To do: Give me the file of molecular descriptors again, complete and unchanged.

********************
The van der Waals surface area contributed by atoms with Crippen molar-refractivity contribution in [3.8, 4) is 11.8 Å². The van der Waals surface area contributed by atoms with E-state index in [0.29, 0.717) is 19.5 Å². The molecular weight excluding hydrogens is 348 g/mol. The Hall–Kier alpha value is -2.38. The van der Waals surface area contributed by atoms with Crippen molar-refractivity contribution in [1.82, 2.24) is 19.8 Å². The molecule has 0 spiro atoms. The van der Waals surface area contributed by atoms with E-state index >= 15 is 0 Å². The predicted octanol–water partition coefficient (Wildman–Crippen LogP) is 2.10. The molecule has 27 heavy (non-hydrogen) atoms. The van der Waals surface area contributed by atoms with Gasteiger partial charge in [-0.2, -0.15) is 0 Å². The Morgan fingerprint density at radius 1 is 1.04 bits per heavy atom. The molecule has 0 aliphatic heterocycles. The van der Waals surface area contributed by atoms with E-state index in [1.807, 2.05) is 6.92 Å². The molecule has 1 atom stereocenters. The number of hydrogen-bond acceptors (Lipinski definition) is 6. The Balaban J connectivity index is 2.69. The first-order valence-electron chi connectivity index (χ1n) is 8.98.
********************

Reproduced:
The van der Waals surface area contributed by atoms with Crippen molar-refractivity contribution in [3.8, 4) is 11.8 Å². The van der Waals surface area contributed by atoms with E-state index in [0.29, 0.717) is 19.5 Å². The molecular weight excluding hydrogens is 348 g/mol. The Hall–Kier alpha value is -2.38. The van der Waals surface area contributed by atoms with Crippen molar-refractivity contribution in [1.82, 2.24) is 19.8 Å². The molecule has 0 spiro atoms. The van der Waals surface area contributed by atoms with E-state index >= 15 is 0 Å². The predicted octanol–water partition coefficient (Wildman–Crippen LogP) is 2.10. The molecule has 27 heavy (non-hydrogen) atoms. The van der Waals surface area contributed by atoms with Gasteiger partial charge in [-0.2, -0.15) is 0 Å². The Morgan fingerprint density at radius 1 is 1.04 bits per heavy atom. The molecule has 0 aliphatic heterocycles. The van der Waals surface area contributed by atoms with E-state index in [1.807, 2.05) is 6.92 Å². The molecule has 1 atom stereocenters. The number of hydrogen-bond acceptors (Lipinski definition) is 6. The Balaban J connectivity index is 2.69. The first-order valence-electron chi connectivity index (χ1n) is 8.98.